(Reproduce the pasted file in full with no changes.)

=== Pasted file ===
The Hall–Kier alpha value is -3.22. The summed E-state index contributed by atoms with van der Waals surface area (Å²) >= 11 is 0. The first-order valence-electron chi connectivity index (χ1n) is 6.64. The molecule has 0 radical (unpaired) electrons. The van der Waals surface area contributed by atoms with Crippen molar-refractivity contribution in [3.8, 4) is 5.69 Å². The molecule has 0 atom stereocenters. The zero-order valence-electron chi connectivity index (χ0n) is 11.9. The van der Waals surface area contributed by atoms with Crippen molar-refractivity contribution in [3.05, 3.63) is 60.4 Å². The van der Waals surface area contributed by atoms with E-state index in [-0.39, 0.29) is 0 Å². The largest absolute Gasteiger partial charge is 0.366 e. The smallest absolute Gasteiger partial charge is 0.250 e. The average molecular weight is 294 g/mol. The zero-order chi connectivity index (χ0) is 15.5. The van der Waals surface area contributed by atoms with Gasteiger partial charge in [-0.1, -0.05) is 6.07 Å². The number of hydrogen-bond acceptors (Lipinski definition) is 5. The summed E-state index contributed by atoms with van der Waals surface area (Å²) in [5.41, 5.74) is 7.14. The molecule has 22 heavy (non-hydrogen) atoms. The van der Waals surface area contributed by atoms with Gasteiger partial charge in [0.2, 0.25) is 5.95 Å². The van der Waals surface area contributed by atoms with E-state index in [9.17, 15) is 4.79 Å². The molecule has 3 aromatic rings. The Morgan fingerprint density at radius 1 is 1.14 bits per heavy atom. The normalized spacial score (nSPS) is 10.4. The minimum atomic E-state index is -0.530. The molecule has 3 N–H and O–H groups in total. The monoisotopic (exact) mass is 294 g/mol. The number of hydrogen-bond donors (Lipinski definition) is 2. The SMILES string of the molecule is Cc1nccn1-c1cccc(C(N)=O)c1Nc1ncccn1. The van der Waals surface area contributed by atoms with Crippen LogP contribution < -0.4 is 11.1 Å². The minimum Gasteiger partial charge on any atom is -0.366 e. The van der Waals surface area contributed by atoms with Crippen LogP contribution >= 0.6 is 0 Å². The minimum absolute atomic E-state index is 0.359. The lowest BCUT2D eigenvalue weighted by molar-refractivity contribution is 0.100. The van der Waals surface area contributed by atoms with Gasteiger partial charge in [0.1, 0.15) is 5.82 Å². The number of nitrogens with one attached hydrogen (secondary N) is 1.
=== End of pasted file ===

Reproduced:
The Hall–Kier alpha value is -3.22. The summed E-state index contributed by atoms with van der Waals surface area (Å²) >= 11 is 0. The first-order valence-electron chi connectivity index (χ1n) is 6.64. The molecule has 0 radical (unpaired) electrons. The van der Waals surface area contributed by atoms with Crippen molar-refractivity contribution in [3.8, 4) is 5.69 Å². The molecule has 0 atom stereocenters. The zero-order valence-electron chi connectivity index (χ0n) is 11.9. The van der Waals surface area contributed by atoms with Crippen molar-refractivity contribution in [3.05, 3.63) is 60.4 Å². The van der Waals surface area contributed by atoms with E-state index in [-0.39, 0.29) is 0 Å². The largest absolute Gasteiger partial charge is 0.366 e. The smallest absolute Gasteiger partial charge is 0.250 e. The average molecular weight is 294 g/mol. The zero-order chi connectivity index (χ0) is 15.5. The van der Waals surface area contributed by atoms with Gasteiger partial charge in [-0.1, -0.05) is 6.07 Å². The number of hydrogen-bond acceptors (Lipinski definition) is 5. The summed E-state index contributed by atoms with van der Waals surface area (Å²) in [5.41, 5.74) is 7.14. The molecule has 22 heavy (non-hydrogen) atoms. The van der Waals surface area contributed by atoms with Gasteiger partial charge in [0.2, 0.25) is 5.95 Å². The van der Waals surface area contributed by atoms with E-state index in [9.17, 15) is 4.79 Å². The molecule has 3 aromatic rings. The Morgan fingerprint density at radius 1 is 1.14 bits per heavy atom. The normalized spacial score (nSPS) is 10.4. The minimum atomic E-state index is -0.530. The molecule has 3 N–H and O–H groups in total. The monoisotopic (exact) mass is 294 g/mol. The number of hydrogen-bond donors (Lipinski definition) is 2. The SMILES string of the molecule is Cc1nccn1-c1cccc(C(N)=O)c1Nc1ncccn1. The van der Waals surface area contributed by atoms with Crippen LogP contribution < -0.4 is 11.1 Å². The minimum Gasteiger partial charge on any atom is -0.366 e. The van der Waals surface area contributed by atoms with Crippen LogP contribution >= 0.6 is 0 Å². The minimum absolute atomic E-state index is 0.359. The lowest BCUT2D eigenvalue weighted by molar-refractivity contribution is 0.100. The van der Waals surface area contributed by atoms with Gasteiger partial charge in [0.1, 0.15) is 5.82 Å². The number of nitrogens with one attached hydrogen (secondary N) is 1.